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Designing Better Elections
By Josephine Scott
Josephine Scott is a usability engineer at Compuware Corporation in Detroit, Michigan. Before she became a user experience professional, she served as an election administrator for the State of Michigan for 14 years.
Last year, UPA joined the Professional Association for Design (AIGA) in a strategic project, Design for Democracy, to mobilize an interdisciplinary group of research and design professionals with a mission to increase participation in the civic experience through usability and design. Although Design for Democracy has projects in many areas of public life, including emergency evacuation and wage reporting forms, elections are one of the largest and most visible projects.
After the 2000 election, Design for Democracy worked with election officials in Illinois, Oregon and Nevada to design ballots, polling place signage, registration forms and other election materials. The election design system establishes a visual style, use of color, and an approach to illustrating instructions that make the ballot and polling place more usable.
It’s more than just good looks. After Cook County, Illinois, voters cast yes or no, votes retain judges in each election. When they switched to a punch-card ballot from a paper ballot, participation in these races dropped:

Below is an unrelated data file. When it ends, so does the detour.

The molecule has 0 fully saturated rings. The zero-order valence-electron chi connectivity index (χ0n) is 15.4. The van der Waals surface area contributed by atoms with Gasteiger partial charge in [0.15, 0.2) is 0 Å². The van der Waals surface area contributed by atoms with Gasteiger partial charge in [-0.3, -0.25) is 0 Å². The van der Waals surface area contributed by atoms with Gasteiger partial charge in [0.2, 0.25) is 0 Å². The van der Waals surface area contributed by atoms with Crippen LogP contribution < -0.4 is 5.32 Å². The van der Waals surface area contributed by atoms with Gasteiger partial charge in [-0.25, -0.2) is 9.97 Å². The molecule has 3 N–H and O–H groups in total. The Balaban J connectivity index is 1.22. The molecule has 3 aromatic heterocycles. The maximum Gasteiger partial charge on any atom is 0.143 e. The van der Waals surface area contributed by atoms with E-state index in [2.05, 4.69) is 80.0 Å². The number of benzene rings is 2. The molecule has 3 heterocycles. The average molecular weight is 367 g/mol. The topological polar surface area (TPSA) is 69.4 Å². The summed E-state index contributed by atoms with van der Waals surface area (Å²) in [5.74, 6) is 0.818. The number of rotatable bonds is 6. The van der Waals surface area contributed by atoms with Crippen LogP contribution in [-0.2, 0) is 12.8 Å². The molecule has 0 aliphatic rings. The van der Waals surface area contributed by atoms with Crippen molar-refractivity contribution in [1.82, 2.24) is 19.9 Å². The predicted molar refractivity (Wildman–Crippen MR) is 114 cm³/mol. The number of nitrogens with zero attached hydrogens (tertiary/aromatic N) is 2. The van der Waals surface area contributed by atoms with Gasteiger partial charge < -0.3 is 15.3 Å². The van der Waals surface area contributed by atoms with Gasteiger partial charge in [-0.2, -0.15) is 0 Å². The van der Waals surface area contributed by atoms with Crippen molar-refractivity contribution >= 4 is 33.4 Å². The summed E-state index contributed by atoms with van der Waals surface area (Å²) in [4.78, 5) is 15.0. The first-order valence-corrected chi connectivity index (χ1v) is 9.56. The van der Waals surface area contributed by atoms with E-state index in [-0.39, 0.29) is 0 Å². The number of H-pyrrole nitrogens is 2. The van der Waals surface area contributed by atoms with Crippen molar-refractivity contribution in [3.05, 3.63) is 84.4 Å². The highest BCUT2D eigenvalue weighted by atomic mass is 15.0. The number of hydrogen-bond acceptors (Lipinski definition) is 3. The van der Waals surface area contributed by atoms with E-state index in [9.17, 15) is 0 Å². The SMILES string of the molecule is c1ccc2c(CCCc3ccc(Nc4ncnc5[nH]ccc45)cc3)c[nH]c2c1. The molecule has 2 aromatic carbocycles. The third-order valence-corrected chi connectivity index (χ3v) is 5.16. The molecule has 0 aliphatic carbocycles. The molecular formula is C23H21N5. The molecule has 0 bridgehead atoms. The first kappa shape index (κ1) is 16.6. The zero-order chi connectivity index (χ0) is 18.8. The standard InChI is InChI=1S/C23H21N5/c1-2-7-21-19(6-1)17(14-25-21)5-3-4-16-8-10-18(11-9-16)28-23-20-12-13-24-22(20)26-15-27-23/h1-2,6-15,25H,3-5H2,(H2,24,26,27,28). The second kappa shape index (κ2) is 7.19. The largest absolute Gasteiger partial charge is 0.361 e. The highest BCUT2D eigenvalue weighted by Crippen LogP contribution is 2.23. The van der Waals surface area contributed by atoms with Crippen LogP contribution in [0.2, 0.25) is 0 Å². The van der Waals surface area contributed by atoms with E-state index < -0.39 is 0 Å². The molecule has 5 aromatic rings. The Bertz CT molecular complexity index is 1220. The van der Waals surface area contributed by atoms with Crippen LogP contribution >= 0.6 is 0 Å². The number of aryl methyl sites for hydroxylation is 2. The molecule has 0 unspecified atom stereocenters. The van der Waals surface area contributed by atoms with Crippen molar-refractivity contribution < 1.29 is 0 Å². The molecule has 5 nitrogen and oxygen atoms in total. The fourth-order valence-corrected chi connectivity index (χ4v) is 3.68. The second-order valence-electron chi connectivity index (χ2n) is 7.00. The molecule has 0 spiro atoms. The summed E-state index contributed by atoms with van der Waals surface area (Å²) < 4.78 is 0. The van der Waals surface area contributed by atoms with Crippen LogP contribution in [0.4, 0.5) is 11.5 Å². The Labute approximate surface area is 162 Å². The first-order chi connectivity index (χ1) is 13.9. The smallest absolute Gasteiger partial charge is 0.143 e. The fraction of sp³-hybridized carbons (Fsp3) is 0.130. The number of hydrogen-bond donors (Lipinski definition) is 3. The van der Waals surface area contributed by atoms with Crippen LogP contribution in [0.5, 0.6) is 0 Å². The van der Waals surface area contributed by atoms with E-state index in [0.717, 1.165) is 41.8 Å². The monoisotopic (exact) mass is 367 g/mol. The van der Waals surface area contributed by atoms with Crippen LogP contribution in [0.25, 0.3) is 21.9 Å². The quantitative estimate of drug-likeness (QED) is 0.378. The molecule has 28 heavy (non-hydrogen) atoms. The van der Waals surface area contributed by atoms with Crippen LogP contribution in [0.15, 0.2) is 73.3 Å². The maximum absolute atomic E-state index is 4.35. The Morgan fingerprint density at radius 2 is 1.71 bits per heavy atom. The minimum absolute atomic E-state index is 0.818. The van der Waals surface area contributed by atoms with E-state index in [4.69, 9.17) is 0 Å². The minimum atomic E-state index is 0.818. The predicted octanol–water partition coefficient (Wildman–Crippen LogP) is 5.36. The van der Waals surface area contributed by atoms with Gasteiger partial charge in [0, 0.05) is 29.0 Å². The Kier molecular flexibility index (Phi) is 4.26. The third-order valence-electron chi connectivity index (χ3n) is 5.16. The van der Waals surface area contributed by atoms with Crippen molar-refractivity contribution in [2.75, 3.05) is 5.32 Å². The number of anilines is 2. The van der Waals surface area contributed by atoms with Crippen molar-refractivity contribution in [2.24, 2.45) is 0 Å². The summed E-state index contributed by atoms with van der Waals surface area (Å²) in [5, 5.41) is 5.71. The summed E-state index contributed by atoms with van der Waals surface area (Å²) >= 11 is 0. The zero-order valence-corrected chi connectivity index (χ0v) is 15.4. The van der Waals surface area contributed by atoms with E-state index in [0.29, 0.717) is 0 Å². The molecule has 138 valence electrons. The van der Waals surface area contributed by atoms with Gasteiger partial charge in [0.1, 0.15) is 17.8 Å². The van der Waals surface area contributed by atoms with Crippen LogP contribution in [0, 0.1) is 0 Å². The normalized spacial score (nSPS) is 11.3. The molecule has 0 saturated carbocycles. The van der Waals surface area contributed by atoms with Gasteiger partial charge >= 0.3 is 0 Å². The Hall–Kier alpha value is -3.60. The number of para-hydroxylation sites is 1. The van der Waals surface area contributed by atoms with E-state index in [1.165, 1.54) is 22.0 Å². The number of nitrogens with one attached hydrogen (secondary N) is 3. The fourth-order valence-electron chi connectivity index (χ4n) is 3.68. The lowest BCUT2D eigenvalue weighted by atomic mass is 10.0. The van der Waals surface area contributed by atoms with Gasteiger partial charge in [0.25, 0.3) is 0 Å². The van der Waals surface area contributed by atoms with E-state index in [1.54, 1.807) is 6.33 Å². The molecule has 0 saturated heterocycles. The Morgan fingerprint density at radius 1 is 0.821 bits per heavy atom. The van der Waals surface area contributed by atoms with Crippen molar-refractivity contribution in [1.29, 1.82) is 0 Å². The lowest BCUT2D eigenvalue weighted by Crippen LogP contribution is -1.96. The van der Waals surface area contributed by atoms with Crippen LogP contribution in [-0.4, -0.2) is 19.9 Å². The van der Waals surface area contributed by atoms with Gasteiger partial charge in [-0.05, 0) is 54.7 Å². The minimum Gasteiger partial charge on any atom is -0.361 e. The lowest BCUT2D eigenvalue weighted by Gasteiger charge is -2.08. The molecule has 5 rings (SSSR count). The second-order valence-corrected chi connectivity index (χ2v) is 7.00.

The redesigned ballot restored participation rates – even using the same punch-card machine.
Training Election Officials and Experts
As part of this program, Design for Democracy is also cross-training of design, user research, and usability professionals from around the country. These regional experts will:
The regional experts include UPA members Dana Chisnell, Louise Ferguson, Catherine Forsman, Carol Carter, Whitney Quesenbery, Sokol Zace, and Josie Scott.
“Having this layer of regional experts is important for Design for Democracy’s ability to scale in the next couple of years,” said Dori Tunstall, managing director of Design for Democracy. “We’ve recruited experts of the highest caliber and depth of knowledge. We know now that when a local election official calls, he or she will have someone to help them make complicated decisions about design, accessibility, and usability testing.”
Ethics in Elections
Every recommended change in procedure, every new ballot design – in fact, any change in the election environment will be scrutinized for the implications to the parties and people affected. Also unlike private enterprise, where executives and managers can steer change, voting reform often requires no less than a change in the law to allow election officials to make them happen. Elections and other government projects, by their nature, require nearly complete transparency to avoid accusations of bias.
As more design and usability professionals work in elections, Design for Democracy has recommended that their experts begin with a code of conduct and employ “sunshine” practices to help them work in the public spotlight. To meet this need, Design for Democracy created “Ethical Guidelines in Voting.” These ethical guidelines extend the UPA and AIGA codes of conduct and provide techniques for design and usability professionals to avoid the appearance of conflict or bias. Among the guidelines are:
The Design for Democracy ethical guidelines, used along with AIGA and UPA codes of conduct, broadly guide the conduct of design and usability practitioners throughout the world. Follow one or both of these codes and a practitioner is likely to steer clear of ethical complications in the complex world of elections.
Design for Democracy website
140 N. Bloomingdale Road
Bloomingdale, IL 60108-1017
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